Standing Committee A
Tuesday 10 July 2001
[Mr. Roger Gale in the Chair]
The Chairman: I welcome hon. Members to our first sitting. I have due regard for their well-being and comfort and it is in order for them to remove their jackets if they so wish. I cannot speak for my co-Chairman, Mr. Stevenson, as he will exercise his own judgment on such matters, but I ask hon. Members not to incur his wrath. I welcome new Members to the Committee and remind all hon. Members that all remarks should be addressed through me. I prefer to be addressed as Mr. Gale or Chairman and, as on the Floor of the House, the expression ``you'' is not used when speaking through the Chair.
The Parliamentary Under-Secretary of State for Transport, Local Government and the Regions (Ms Sally Keeble): I beg to move,
That, during proceedings on the Homelessness Bill, the Committee do meet on Tuesdays at half-past Ten o'clock and at half-past Four o'clock and on Thursdays at half-past Nine o'clock and at half-past Four o'clock.
I look forward to considering the Bill under your chairmanship, Mr. Gale. The Committee consists of distinguished and well-informed hon. Members and I look forward to examining the Bill with them. A programme resolution has not been tabled, which reflects the widespread support that the Bill has attracted and our commitment to its timely passage through the House. Several members of the Committee raised a wide range of important points on Second Reading and we now have the opportunity to discuss the Bill in a more detailed and systematic way that will put its provisions clearly into context. We have allowed provisionally for four sittings and we hope that our deliberations will be completed this week. However, we are keen to ensure that the Bill is scrutinised thoroughly and, if necessary, we will sit next week or even beyond. I hope that that finds favour with members of the Committee.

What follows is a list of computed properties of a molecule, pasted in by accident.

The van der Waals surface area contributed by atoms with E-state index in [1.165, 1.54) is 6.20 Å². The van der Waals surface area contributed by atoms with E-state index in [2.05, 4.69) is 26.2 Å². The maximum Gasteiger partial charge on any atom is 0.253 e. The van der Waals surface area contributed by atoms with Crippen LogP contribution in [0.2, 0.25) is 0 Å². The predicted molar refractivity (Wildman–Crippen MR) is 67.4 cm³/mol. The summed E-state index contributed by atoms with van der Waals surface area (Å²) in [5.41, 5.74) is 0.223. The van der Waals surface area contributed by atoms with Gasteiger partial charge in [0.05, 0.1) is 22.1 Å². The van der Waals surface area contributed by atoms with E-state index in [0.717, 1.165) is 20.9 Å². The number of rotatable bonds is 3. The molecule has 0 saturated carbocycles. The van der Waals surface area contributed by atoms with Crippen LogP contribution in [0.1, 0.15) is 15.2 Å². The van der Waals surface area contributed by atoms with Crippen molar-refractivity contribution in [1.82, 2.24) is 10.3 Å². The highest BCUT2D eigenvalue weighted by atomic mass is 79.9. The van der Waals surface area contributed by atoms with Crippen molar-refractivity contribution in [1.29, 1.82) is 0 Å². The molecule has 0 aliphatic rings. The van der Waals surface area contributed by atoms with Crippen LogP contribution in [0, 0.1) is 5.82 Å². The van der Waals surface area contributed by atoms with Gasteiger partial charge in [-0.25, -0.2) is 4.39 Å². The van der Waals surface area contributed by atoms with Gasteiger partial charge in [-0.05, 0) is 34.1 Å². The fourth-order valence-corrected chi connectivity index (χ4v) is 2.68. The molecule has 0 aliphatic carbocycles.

Mr. Nigel Waterson (Eastbourne): It is a pleasure to be in Committee again under your chairmanship, Mr. Gale. I welcome new Members to the Committee. I do not know if you are familiar with the film ``Groundhog Day'', Mr. Gale.
The Chairman: As it happens, I am.
Mr. Waterson: Splendid. Chairmen of Committees should have wide cultural interests and I expected no less of you, Mr. Gale. Members of the Committee who
have not seen the film will have no idea of what I am talking about, but speaking for myself and not, of course, for the hon. Member for Bath (Mr. Foster), I will try to make the proceedings as little like ``Groundhog Day'' as possible.
Members of the Committee, other than new Members, will see remarkable similarities between the Bill and what was part II of the Homes Bill. While the prospect of sitting next week is tantalising and attractive, I have every confidence that we shall conclude consideration of the Bill this week in accordance with the sittings motion. I cannot speak for the Liberal Democrats, but some of our points were covered in the Committee that considered the Homes Bill.